Friday, March 30, 2012

Guest blogger Alan Trounson — March stem cell research highlights

Each month CIRM President Alan Trounson gives his perspective on recently published papers he thinks will be valuable in moving the field of stem cell research forward. This month’s report, along with an archive of past reports, is available on the CIRM website.

The lead article in this month’s report focuses on CIRM-funded work in Irv Weissmann’s lab at Stanford. It reports on a protein on the surface of cancer cells that in essence says “don’t eat me” to the immune system cells that are supposed to seek out, engulf and destroy tumor cells. This cell surface protein is called CD47. More important, an antibody that blocks CD47 seems pretty effective in reactivating the immune system’s attack on the tumors—at least in mice. My colleague Amy Adams blogged about this research here.

There are two quite different aspects of this research that excite me. First, it is a finding that could be very important clinically that clearly derived from basic research. Irv’s team originally found the cell surface protein when they were trying to understand the fundamental relationship between the immune system and cancer cells. It turns out CD47 is expressed on the leukemia cells they were studying, but highly expressed on leukemia stem cells, which are hypothesized to be responsible for the tendency of leukemia to relapse after treatment.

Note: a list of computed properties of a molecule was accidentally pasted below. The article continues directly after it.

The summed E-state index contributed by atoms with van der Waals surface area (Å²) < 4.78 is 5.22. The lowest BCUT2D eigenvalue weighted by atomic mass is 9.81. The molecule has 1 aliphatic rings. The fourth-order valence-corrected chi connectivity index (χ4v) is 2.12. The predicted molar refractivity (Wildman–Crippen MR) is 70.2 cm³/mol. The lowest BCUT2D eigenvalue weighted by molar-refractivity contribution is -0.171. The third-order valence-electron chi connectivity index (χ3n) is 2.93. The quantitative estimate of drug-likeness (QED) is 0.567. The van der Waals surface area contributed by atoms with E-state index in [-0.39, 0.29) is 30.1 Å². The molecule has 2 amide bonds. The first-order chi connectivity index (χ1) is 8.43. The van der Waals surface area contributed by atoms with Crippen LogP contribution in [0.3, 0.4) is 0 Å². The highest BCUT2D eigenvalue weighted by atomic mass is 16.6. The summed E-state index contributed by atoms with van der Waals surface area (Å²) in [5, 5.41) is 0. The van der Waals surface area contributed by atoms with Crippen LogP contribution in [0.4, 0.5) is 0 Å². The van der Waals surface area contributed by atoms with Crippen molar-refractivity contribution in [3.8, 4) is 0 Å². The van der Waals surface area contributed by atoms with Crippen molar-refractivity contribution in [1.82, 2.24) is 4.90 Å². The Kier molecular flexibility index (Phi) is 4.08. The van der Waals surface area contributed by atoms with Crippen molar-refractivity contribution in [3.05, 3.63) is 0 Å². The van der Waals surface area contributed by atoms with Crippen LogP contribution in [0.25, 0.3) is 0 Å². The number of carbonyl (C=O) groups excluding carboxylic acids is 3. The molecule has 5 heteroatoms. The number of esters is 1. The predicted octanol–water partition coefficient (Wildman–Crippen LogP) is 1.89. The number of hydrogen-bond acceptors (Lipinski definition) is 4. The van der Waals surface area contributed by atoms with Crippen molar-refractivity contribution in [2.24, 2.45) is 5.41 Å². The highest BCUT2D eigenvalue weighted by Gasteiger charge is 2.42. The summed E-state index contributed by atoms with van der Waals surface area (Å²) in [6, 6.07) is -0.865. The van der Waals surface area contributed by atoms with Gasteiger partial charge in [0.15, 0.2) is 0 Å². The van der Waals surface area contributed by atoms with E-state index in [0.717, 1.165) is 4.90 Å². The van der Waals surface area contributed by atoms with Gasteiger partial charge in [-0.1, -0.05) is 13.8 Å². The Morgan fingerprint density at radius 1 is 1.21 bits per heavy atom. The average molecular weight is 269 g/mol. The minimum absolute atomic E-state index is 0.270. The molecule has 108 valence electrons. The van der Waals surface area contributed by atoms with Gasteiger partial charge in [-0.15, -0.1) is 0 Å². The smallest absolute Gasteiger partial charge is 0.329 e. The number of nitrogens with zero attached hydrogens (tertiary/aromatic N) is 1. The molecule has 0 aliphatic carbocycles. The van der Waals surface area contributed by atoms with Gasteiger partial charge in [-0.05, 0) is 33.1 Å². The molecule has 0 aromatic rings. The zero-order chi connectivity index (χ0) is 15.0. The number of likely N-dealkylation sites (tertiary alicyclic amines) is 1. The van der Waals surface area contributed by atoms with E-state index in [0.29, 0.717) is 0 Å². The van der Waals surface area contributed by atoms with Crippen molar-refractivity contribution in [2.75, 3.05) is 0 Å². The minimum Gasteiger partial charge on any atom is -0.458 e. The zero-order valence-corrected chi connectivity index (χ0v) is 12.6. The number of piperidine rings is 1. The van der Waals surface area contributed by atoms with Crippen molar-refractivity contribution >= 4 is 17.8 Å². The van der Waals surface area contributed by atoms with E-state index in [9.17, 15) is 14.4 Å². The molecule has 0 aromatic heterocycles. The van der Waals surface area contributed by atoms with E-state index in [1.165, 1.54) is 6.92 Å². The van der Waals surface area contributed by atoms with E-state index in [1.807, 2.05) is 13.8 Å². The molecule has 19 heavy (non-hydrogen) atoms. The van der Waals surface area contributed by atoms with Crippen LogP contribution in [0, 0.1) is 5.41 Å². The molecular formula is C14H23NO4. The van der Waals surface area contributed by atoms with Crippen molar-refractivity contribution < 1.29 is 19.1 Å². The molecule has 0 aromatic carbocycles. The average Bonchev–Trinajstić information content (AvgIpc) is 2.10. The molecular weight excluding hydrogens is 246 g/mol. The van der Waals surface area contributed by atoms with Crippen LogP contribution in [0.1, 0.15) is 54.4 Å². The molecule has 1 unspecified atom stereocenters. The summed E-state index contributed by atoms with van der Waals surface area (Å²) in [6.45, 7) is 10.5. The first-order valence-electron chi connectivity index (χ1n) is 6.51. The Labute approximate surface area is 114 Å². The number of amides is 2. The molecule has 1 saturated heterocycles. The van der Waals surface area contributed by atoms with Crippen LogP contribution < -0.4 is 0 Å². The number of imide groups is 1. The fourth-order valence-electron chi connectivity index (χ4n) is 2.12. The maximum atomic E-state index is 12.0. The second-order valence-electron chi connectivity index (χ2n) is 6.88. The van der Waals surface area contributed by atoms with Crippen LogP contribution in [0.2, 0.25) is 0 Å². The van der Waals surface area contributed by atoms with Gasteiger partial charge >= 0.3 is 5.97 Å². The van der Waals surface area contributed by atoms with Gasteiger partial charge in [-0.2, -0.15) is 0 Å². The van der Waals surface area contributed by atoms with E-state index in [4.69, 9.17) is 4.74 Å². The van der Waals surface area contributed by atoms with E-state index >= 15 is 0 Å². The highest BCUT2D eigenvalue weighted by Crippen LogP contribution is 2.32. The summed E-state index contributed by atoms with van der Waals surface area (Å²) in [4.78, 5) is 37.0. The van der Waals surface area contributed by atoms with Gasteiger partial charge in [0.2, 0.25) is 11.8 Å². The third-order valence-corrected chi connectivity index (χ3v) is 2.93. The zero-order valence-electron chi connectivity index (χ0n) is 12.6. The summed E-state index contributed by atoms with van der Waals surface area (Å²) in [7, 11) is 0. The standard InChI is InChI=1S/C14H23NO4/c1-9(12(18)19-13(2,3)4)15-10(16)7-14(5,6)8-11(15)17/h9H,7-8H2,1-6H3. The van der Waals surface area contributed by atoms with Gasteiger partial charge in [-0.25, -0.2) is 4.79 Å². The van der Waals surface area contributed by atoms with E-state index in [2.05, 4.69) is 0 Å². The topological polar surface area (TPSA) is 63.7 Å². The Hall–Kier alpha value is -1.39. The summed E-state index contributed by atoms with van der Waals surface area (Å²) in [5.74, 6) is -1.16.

The other reason to be excited about this work is that it goes counter to much of the direction of cancer research today. Many of the exciting new therapies are coming from an increased understanding of how individual most cancers are from one another. The newest therapies tend to be most effective for a narrow set of tumors, often with specific genetic compositions. This latest work showed the single antibody to be able to shrink and sometimes eliminate many different solid tumors. The Stanford team reported results for cancer cells from seven different human tumors transplanted into mice. Such a broad-spectrum cancer treatment, even if it has to be paired with other agents, has the potential to be less costly because of the market size.

My full report is available online, along with links to my reports from previous months.


No comments:

Post a Comment